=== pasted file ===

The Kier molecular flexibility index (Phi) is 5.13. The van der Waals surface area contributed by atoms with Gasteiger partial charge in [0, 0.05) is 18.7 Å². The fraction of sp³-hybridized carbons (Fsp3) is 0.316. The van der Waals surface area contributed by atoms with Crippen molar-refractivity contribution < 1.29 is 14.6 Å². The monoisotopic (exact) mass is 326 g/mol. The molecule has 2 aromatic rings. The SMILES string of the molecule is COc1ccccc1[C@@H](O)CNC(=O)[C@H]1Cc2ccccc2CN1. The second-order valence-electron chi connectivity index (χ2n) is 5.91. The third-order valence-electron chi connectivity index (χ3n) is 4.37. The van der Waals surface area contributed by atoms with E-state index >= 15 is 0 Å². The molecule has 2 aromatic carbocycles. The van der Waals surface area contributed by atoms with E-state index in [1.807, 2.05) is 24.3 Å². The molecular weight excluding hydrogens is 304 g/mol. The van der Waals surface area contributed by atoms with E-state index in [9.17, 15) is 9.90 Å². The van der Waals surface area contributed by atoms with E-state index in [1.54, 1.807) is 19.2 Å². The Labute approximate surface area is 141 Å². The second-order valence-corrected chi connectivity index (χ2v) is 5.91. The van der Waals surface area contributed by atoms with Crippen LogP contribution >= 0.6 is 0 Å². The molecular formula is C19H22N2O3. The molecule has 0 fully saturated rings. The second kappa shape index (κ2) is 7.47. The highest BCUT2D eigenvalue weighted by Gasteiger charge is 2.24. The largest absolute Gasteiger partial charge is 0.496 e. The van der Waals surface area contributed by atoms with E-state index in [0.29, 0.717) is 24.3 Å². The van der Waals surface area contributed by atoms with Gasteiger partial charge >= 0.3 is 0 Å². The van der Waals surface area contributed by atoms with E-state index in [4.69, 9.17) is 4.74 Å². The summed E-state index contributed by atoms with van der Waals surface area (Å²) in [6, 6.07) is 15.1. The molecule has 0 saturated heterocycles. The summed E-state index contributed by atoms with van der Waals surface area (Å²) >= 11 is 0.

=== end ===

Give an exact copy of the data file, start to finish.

The Kier molecular flexibility index (Phi) is 5.13. The van der Waals surface area contributed by atoms with Gasteiger partial charge in [0, 0.05) is 18.7 Å². The fraction of sp³-hybridized carbons (Fsp3) is 0.316. The van der Waals surface area contributed by atoms with Crippen molar-refractivity contribution < 1.29 is 14.6 Å². The monoisotopic (exact) mass is 326 g/mol. The molecule has 2 aromatic rings. The SMILES string of the molecule is COc1ccccc1[C@@H](O)CNC(=O)[C@H]1Cc2ccccc2CN1. The second-order valence-electron chi connectivity index (χ2n) is 5.91. The third-order valence-electron chi connectivity index (χ3n) is 4.37. The van der Waals surface area contributed by atoms with E-state index >= 15 is 0 Å². The molecule has 2 aromatic carbocycles. The van der Waals surface area contributed by atoms with E-state index in [1.807, 2.05) is 24.3 Å². The molecular weight excluding hydrogens is 304 g/mol. The van der Waals surface area contributed by atoms with E-state index in [9.17, 15) is 9.90 Å². The van der Waals surface area contributed by atoms with E-state index in [1.54, 1.807) is 19.2 Å². The Labute approximate surface area is 141 Å². The second-order valence-corrected chi connectivity index (χ2v) is 5.91. The van der Waals surface area contributed by atoms with Crippen LogP contribution >= 0.6 is 0 Å². The molecular formula is C19H22N2O3. The molecule has 0 fully saturated rings. The second kappa shape index (κ2) is 7.47. The highest BCUT2D eigenvalue weighted by Gasteiger charge is 2.24. The largest absolute Gasteiger partial charge is 0.496 e. The van der Waals surface area contributed by atoms with E-state index in [0.29, 0.717) is 24.3 Å². The van der Waals surface area contributed by atoms with Gasteiger partial charge >= 0.3 is 0 Å². The van der Waals surface area contributed by atoms with E-state index in [4.69, 9.17) is 4.74 Å². The summed E-state index contributed by atoms with van der Waals surface area (Å²) in [6, 6.07) is 15.1. The molecule has 0 saturated heterocycles. The summed E-state index contributed by atoms with van der Waals surface area (Å²) >= 11 is 0.